# Question for a huffman tree

Hello everyone,
I would like to ask you a question, let’s imagine that we have a huffman tree below: we want to make a recursive scala function that wants to give us the number of bits to have a letter for example to have the letter ‘A’ with the tree of huffman it is necessary to have “1 0 0” for the letter ‘o’ it is necessary ‘1 1 1 1’ and the letter ‘h’ “1 1 1 0” and so on and we would like to make that in scala, we have already programmed a little but there are errors:

``````def encodeSymbol(c: Char, h: Huffman): Option[List[Bit]] = {
(h,c) match {
case (Feuille(x,y),c) => Some(Nil)
case (Noeud(x,y,z),c) =>
if(encodeSymbol(c,y).contains(c)){
One::encodeSymbol(c,y)}
else{Zero::encodeSymbol(c,z)}
}
}``````
``````sealed trait Huffman
case class Feuille(freq: Double, c: Char) extends Huffman
case class Noeud(freq: Double, zero: Huffman, one: Huffman) extends Huffman

sealed trait Bit
case object Zero extends Bit
case object One extends Bit``````

One error I see is that since `encodeSymbol(c, y)` is not a `List[Bit]` but an `Option[List[Bit]]`, you should have `encodeSymbol(c, y).map(One :: _ )` in place of `One :: encodeSymbol(c, y)`. The `else` case also needs the same correction.

Also `encodeSymbol(c,y).contains(c)` is probably not what you mean - it will check whether the option is non-empty and equals c (when you presumably mean the option is `Some(l)` and `l` contains `c`.

regards,
Siddhartha

To follow up on the logic of the `if` condition as I mentioned above, here is an example (from an ammonite REPL).

``````@ Some(List(1, 2)).contains(1)
res0: Boolean = false

@ Some(List(1, 2)).exists(_.contains(1))
res1: Boolean = true
``````

regards,
Siddhartha

Unrelated to your concrete question… For Huffman coding, once you have created the tree, you’d usually create a dictionary from chars to bit sequences once and then use this for encoding. (For decoding, you’d traverse the tree itself.)

I.e. you’d have something like

``````type HuffDict = Map[Char, List[Bit]]

def mkHuffDict(tree: Huffman): HuffDict = ???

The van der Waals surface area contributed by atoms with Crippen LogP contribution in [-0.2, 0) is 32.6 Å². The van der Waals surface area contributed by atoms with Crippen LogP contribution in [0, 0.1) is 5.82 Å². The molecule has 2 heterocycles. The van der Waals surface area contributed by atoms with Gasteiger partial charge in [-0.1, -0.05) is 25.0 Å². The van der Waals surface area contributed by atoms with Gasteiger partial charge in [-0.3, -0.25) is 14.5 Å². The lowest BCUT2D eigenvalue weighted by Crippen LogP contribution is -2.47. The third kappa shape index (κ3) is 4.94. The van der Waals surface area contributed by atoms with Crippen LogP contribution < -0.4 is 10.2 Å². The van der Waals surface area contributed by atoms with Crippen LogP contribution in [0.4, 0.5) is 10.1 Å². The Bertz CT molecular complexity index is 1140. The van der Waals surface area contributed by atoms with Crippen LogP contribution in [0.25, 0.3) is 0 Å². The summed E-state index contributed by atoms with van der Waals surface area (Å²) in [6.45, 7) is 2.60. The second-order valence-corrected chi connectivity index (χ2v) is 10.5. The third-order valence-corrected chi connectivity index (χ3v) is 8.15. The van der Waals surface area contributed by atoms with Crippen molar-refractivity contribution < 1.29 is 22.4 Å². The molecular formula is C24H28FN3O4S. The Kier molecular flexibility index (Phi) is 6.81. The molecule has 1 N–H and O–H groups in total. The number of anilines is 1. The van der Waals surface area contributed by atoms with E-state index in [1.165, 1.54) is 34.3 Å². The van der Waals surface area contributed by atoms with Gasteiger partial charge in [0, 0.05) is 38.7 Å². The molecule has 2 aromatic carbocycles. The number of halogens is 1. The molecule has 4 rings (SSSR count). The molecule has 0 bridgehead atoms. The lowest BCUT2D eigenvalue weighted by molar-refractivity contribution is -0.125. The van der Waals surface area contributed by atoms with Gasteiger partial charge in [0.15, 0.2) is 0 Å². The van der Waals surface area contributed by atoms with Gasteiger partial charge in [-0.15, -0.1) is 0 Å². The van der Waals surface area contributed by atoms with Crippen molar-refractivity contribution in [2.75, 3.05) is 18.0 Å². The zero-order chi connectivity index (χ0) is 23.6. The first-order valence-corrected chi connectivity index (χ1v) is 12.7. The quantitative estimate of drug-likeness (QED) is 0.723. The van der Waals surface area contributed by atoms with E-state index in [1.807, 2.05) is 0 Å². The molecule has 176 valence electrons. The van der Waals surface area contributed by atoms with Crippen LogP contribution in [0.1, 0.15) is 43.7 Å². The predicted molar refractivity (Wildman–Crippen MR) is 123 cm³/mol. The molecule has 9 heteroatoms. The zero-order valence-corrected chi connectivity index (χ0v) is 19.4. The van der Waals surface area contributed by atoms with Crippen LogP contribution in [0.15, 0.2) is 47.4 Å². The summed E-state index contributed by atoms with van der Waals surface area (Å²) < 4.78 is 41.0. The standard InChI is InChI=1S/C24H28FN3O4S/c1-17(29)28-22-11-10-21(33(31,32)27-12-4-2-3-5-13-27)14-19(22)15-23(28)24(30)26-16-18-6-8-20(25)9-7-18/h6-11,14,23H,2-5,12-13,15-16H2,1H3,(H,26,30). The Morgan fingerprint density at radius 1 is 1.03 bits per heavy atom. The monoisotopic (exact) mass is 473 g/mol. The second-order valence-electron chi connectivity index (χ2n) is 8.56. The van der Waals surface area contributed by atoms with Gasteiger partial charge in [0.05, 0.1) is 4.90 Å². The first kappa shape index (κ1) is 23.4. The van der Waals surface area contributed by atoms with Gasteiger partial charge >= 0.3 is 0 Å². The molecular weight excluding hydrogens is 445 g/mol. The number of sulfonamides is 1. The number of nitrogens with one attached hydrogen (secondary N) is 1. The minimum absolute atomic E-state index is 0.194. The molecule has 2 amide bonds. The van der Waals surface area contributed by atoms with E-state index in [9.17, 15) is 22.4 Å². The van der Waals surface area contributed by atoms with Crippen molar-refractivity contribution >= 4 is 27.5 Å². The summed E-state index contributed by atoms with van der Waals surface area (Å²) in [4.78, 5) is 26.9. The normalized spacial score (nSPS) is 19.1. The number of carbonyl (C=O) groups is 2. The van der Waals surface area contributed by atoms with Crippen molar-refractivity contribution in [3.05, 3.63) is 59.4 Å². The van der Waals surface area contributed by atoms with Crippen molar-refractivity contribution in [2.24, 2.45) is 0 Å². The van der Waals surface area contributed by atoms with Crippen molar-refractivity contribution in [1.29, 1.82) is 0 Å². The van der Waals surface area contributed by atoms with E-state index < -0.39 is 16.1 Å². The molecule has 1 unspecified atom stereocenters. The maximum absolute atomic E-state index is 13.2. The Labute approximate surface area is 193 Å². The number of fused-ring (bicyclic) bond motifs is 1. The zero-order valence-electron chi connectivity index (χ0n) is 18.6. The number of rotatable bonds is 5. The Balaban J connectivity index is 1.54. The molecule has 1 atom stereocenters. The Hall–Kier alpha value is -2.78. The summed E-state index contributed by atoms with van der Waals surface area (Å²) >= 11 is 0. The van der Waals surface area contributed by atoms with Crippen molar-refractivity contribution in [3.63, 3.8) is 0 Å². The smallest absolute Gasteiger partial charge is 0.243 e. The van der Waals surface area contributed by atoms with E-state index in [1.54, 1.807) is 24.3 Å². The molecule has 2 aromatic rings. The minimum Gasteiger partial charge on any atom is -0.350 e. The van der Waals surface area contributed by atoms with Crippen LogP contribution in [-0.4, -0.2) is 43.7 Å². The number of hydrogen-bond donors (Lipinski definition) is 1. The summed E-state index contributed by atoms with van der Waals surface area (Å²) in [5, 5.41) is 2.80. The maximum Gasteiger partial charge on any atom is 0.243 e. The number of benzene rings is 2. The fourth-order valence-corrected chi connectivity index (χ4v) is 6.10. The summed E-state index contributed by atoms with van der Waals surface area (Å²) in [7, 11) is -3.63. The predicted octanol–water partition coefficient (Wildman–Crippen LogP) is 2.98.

def encodeSymbol(c: Char, dict: HuffDict): Option[List[Bit]] =
dict.get(c)
``````

Another thing: The frequencies are only required for creating the tree. Once you have the tree, they’re pretty much meaningless, so I’d consider excluding them from the tree nodes.

1 Like

First of all, thank you for your answer! The error I have is that I can’t return “One :: encodeSymbol(c,y)” and I don’t know how to do it

And it’s first time I see “.map”, what is its purpose and how does it work?

An option is a collection with at most one element, and `map` transforms each element of the collection. Here are a couple of examples with the collections of type `Option[Int]` and `List[Int]` which may make things clearer (otherwise perhaps you should look at a book or basic documentations). In the case of option, the unique element is transformed for the case where the option is non-empty, and an empty option gives an empty option.

``````@ val xOpt : Option[Int] = Some(2)
xOpt: Option[Int] = Some(2)

@ val yOpt : Option[Int] = None
yOpt: Option[Int] = None

@ xOpt.map(_ * 3)
res4: Option[Int] = Some(6)

@ yOpt.map(_ * 3)
res5: Option[Int] = None

@ List(1, 3, 5).map(_ * 3)
res6: List[Int] = List(3, 9, 15)
``````

regards,
Siddhartha

Oh right, it’s clearer now, thanks! But when I make the changes, it always returns “Some(List(Zero, Zero))” even though the character is not present in the tree, do you have a solution?

It would help if you post your whole code. As I see it, the above should be replaced by something like

``````if (encodeSymbol(c,z).exists(_.contains(c))){
encodeSymbol(c,z).map(One :: _)}
else if (encodeSymbol(c,y).exists(_.contains(c)))
{encodeSymbol(c,y).map(Zero :: _)}
else None
``````

There are also other ways to do this, perhaps more idiomatic.

regards,
Siddhartha

Hi all,

I don’t think this is appropriate to post the entire code.

This question is related to a graded programming exercise as part of an end-of-year project, and Wade, as a student, should rather ask his questions to his teachers, so that we can provide appropriate guidance without solving his problem entirely.